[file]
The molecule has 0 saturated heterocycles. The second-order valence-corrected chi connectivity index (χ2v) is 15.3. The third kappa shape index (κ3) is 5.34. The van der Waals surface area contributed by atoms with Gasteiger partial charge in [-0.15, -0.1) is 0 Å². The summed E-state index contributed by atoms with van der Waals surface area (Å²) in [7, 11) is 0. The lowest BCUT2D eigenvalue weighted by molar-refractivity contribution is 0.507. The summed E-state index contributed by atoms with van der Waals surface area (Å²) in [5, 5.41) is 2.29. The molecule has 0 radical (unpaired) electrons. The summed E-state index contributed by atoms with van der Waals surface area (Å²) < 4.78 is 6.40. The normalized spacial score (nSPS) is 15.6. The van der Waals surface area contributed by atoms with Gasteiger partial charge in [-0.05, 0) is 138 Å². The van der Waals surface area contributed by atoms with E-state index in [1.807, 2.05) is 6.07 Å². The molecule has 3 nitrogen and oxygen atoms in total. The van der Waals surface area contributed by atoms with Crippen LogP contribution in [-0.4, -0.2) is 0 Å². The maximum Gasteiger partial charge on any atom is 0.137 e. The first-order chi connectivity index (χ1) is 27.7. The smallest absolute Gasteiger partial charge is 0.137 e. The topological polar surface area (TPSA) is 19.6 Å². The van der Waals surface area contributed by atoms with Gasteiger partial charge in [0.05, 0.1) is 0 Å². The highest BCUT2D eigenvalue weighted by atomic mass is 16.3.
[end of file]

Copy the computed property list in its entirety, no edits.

The molecule has 0 saturated heterocycles. The second-order valence-corrected chi connectivity index (χ2v) is 15.3. The third kappa shape index (κ3) is 5.34. The van der Waals surface area contributed by atoms with Gasteiger partial charge in [-0.15, -0.1) is 0 Å². The summed E-state index contributed by atoms with van der Waals surface area (Å²) in [7, 11) is 0. The lowest BCUT2D eigenvalue weighted by molar-refractivity contribution is 0.507. The summed E-state index contributed by atoms with van der Waals surface area (Å²) in [5, 5.41) is 2.29. The molecule has 0 radical (unpaired) electrons. The summed E-state index contributed by atoms with van der Waals surface area (Å²) < 4.78 is 6.40. The normalized spacial score (nSPS) is 15.6. The van der Waals surface area contributed by atoms with Gasteiger partial charge in [-0.05, 0) is 138 Å². The van der Waals surface area contributed by atoms with E-state index in [1.807, 2.05) is 6.07 Å². The molecule has 3 nitrogen and oxygen atoms in total. The van der Waals surface area contributed by atoms with Crippen LogP contribution in [-0.4, -0.2) is 0 Å². The maximum Gasteiger partial charge on any atom is 0.137 e. The first-order chi connectivity index (χ1) is 27.7. The smallest absolute Gasteiger partial charge is 0.137 e. The topological polar surface area (TPSA) is 19.6 Å². The van der Waals surface area contributed by atoms with Gasteiger partial charge in [0.05, 0.1) is 0 Å². The highest BCUT2D eigenvalue weighted by atomic mass is 16.3.